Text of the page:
Various Artists "Dr. Boogie Presents 26 Deranged and Smokin' Cool Cats"
Va-va-va-vrooom! Walter De Paduwa (aka Dr. Boogie) is a Belgian musicologist/DJ who has compiled over two dozen heartracers chronicling “the rocketing rise and fast decline of a music form called rockabilly (1954-59)” for this fourth entry in Sub Rosa’s Fundamental series of rare and lost recordings from the ‘20s to the ‘60s. Sadly, there’s no track annotations (Dr. Boogie confesses, “We were unable to identify most of the performers…. Strangely, rockabilly has been a relatively anonymous movement.”), so we’re on our own as far as who these people were, where they came from, and what labels and years they recorded. Dr. Boogie helpfully does profide a general definition of rockabilly as “a white, typically southern, and rural kind of rock and roll born in Memphis in 1954.” Aside from being a veritable goldmine for the likes of Brian Setzer and Dave Edmunds, these 26 anonymous tracks reveal the true origins of garage rock, be it in the actual garages, basements, or back rooms of local stores where many tracks of this nature were created, pressed in miniscule quantities, and sold at local sock hops. For every Carl Perkins, Elvis Presley, Eddie Cochrane, Gene Vincent, et. al. there were hundreds, perhaps thousands of Jimmy Edwardses, Eddie Cashes, Al Urbans, Bill Mosses, and Gary Hodgeses hunkering down and sweating out these terrific 2-minute slabs of Saturday Night Sock Hop barnstormers across southern smalltown, USA.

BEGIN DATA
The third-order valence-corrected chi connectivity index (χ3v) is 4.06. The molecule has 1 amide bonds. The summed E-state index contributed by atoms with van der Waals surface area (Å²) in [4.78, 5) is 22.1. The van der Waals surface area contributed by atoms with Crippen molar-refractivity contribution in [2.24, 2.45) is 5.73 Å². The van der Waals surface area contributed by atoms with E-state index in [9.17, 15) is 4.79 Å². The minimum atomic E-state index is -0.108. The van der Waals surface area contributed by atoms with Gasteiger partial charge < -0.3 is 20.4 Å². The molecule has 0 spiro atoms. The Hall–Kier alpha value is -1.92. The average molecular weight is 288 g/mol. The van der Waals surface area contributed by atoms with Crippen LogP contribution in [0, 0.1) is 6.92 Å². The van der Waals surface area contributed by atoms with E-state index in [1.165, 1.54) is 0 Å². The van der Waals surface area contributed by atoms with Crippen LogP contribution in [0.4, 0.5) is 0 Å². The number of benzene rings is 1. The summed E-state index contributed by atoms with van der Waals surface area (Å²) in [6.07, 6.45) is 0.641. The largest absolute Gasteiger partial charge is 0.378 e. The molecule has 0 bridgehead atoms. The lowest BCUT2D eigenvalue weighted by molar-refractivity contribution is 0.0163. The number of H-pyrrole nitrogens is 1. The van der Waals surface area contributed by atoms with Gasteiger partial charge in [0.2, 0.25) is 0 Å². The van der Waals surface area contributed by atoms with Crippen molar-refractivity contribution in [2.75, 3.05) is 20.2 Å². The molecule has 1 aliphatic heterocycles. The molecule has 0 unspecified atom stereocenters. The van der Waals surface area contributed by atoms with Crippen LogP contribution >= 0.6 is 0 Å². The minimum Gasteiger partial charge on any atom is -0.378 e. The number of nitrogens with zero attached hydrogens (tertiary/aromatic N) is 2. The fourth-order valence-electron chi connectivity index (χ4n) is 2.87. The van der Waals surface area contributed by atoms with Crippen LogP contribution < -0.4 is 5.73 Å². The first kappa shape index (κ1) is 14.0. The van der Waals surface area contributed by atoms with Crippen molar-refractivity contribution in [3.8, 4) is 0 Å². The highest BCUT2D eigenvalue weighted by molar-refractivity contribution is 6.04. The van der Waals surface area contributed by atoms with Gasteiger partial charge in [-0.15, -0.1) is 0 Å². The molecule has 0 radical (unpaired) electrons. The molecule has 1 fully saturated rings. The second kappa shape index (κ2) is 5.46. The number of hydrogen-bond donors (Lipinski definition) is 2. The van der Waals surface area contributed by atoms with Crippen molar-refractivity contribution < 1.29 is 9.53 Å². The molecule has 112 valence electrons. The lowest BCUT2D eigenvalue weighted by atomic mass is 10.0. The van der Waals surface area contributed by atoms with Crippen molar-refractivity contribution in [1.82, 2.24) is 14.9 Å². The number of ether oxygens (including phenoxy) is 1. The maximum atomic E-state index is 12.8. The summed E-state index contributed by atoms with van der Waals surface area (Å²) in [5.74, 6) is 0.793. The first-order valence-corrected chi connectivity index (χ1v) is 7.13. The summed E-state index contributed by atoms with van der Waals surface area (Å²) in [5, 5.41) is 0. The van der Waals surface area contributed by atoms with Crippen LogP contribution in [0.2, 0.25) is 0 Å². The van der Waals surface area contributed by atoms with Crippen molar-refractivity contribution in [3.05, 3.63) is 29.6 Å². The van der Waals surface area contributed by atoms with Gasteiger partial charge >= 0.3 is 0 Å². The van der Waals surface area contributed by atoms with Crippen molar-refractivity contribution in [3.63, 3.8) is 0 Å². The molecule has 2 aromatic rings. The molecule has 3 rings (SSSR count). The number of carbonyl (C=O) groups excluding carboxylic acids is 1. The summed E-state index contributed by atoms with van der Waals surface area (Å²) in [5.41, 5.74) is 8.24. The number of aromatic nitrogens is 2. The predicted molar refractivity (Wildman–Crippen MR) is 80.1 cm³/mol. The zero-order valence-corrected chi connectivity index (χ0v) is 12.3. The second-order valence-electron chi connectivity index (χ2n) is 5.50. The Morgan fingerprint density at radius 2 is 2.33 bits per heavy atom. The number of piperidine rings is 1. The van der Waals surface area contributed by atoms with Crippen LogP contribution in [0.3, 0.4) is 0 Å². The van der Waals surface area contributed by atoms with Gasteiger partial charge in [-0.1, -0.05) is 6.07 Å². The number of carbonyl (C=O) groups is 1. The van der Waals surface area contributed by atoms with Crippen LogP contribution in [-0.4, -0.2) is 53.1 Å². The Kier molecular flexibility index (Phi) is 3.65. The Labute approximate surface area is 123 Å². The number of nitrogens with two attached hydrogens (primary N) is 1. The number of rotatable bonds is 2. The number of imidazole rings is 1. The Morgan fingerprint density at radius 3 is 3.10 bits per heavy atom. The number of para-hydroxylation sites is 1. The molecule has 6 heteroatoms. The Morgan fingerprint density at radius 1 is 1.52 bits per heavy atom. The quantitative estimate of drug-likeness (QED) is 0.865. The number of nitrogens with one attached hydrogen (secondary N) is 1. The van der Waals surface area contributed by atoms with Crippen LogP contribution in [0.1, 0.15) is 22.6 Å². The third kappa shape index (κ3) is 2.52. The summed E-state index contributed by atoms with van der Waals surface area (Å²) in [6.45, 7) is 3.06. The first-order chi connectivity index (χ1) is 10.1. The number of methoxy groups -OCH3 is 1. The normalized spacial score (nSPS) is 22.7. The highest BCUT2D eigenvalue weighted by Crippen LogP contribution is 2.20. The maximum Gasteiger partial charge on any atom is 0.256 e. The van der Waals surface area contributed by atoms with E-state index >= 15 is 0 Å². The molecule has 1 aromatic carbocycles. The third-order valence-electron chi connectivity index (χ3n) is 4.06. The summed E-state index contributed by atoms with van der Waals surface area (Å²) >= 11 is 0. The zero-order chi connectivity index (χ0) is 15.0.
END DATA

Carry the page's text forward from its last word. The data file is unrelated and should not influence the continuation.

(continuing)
Twanging guitars, wailing saxes, and barrel house piano stomping is the order of the day, with the roots of everything from Duane Eddy and The Ventures to surfin’ instrumentals lurking within. Most of the tracks are free from surface noise, an amazing feat for 50-year old recordings and an amazing tribute to the audio restoration wizards at Le Laboratoire Centraal in Brussels. Personal favorites include Jimmy Edwards’ hiccuping, Buddy Holly-styled “Love Bug Crawl,” Curly Coldiron’s fingerpopping, happy foot dance party, “Rockin’ Spot,” which Sha Na Na or Danny & The Juniors would’ve killed for back in the day, and the snarling Elvis boogie of Eddie Cash’s “Doin’ Allright.” Other highlights include The Cals’ piano-stompin’ “Country Woman,” Al Urban’s swinging “Gonna Be Better Times” (a bastard stepbrother of “Too Much Monkey Business”?), the swifty, nifty guitar pickin’ of Bill Logsdon & The Royal Notes’ perfectly titled instro, “Spitfire,” and John Friis & The Valiants’ kissin’ cousin to “Be Bop A Lula,” “Bop A Lena.” Elsewhere, I’m sure you’ll come back to Jimmy Evans’ “The Joint’s Really Jumpin’,” Harvey Hunt’s fancy-fingered fretwork on “Big Dog, Little Dog,” Bill Moss’ self-explanatory “Rockabilly Hop,” and Gary Hodge’s short and sweet kissoff, “Not For Love or Money.”
An excellent companion to the Las Vegas Grind series, this is a key archival release in the early history of the roots of rock and roll, particularly the influence of country music, and an essential purchase for cool cats, swingin’ hipsters, and fans of early rock and roll. The criminally ignored history to the flip side of the Elvises and Jerry Lees, these anonymous cats were, in some cases, just as talented, they just couldn’t catch a break or get that all important national exposure. Thanks to the good Doctor, now they, and you, can Boogie On into the night! 10/10 -- Jeff Penczak (20 May, 2009)